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The Big Issue’s first digital editor on using the web to push print



The Big Issue may have just appointed its first digital editor but the magazine will remain resolutely print-first according to the man who’s taken the post.

Ben Sullivan, who was previously UK editor of Vice Media’s science and technology site Motherboard, is walking into an environment that is unique in the UK publishing landscape.

At a time when decades-old magazines such as NME are closing because they can’t make print pay, The Big Issue’s business model – indeed its entire reason for being – depends upon it.

Founded in 1991 to give the homeless a “hand up not a handout”, the weekly magazine is distributed by some of the poorest people in society who buy copies for £1.25 and sell them on the street for £2.50, keeping the profit.

This modus operandi presents an intriguing challenge for its new digital editor, who has been tasked with growing awareness of the brand online but needs to do so while ushering newfound visitors towards its primary and essential fundraising model – print.

“The Big Issue is first and foremost the magazine,” says Sullivan.

“We want to make the website a kind of 'The Big Issue Plus' destination. There’s a lot we can do to increase the awareness of the website and make a destination for all sorts of people who are consuming news.”

In print, The Big Issue does not home in on audience demographics in the way that most magazines do, where readers are segmented according to gender, age and so on. Its sellers never know what type of person will be coming down the pavement to buy a copy, and therefore wide editorial appeal is required to put the most possible amount of pounds in their pockets.

The approach is working. While other print titles are seeing their circulations shrinking, the Big Issue’s is growing – up by a modest 1% to 83,073 in 2017 but up by 7% over the last three years, according to the ABCs.

Sullivan says the website has a similarly broad readership but thinks there is an opportunity to reach a younger audience who may not be accustomed to paying for media but do feel strongly about supporting causes that matter to them.

“We’re a trusted brand on the high street and we really want to cement our presence online to be able to support the organisation, and let people know why we exist and what we’re doing," said Sullivan..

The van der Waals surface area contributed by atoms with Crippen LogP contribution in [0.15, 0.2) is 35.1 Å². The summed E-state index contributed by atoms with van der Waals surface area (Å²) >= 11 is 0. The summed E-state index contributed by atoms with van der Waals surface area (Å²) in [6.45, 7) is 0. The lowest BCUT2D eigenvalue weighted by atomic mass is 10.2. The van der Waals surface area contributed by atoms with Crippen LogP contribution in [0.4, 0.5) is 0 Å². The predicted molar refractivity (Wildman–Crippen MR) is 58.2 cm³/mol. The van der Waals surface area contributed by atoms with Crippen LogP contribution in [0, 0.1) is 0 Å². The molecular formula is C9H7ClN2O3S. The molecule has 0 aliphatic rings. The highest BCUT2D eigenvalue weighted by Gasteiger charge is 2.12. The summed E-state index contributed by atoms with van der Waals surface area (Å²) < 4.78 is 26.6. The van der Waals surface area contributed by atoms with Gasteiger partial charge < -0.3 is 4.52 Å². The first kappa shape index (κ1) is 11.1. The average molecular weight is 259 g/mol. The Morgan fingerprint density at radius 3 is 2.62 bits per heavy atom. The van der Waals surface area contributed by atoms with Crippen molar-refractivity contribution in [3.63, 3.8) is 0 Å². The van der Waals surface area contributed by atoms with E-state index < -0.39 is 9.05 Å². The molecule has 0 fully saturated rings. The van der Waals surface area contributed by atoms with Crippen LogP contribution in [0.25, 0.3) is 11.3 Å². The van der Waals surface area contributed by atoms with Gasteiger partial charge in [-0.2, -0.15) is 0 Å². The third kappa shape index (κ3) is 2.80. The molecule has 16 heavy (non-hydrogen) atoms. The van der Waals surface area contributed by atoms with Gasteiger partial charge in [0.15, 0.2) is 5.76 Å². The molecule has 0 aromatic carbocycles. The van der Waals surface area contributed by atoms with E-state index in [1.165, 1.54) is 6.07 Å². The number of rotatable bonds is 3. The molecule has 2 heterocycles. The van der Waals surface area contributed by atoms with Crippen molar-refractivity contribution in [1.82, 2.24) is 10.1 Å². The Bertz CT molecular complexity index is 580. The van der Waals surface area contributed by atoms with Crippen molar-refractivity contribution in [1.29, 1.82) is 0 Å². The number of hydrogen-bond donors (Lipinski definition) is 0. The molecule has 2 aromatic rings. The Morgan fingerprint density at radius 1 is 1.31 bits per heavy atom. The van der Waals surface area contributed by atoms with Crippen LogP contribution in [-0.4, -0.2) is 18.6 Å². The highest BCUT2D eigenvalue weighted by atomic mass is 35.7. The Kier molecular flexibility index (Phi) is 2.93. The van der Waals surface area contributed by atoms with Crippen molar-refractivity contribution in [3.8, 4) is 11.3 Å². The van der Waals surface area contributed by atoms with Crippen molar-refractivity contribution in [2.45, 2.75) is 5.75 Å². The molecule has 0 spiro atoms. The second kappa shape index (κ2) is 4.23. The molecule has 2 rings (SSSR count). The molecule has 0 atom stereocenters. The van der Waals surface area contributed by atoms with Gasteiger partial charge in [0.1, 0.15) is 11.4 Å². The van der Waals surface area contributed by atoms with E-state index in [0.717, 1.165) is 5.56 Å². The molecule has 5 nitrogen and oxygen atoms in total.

“We have an opportunity now to reach a younger audience as well. They’ve grown up aware that The Big Issue’s on the street but because they’re digital-only, mobile-only, they perhaps might not buy the magazine. We’re looking to widen our audience completely and let everyone in."

He added: “Our end goal is dismantling poverty. Ultimately people do want to pay for that and people are happy to put their money behind a really great cause. I think that’s going to be successful in getting a younger audience to put their hand in the pocket.”

Sullivan is planning podcasts, video and mini-documentaries to lure those new audiences and complement the print product. “We talk to a lot of amazing people and we want to make those conversations available to a wider audience online, which will also raise awareness of The Big Issue magazine," he explained.

“[We’re planning] all sorts of multimedia. It will heavily involve our team of vendors and the people who are supporting the Big Issue, giving them the message of The Big Issue and reinforcing that we’re out on the street as well.”

And when it comes to measuring success, Sullivan says there’s one metric that matters above all. “Ultimately that’s measuring the awareness of The Big Issue brand in the UK. Anything we can do to help that is bang on.”

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YouTube gives more creators option to monetize channels



YouTube is dropping the number of required subscribers for access to Channel Memberships to 50,000, a reversal from the 100,000 threshold it set in June.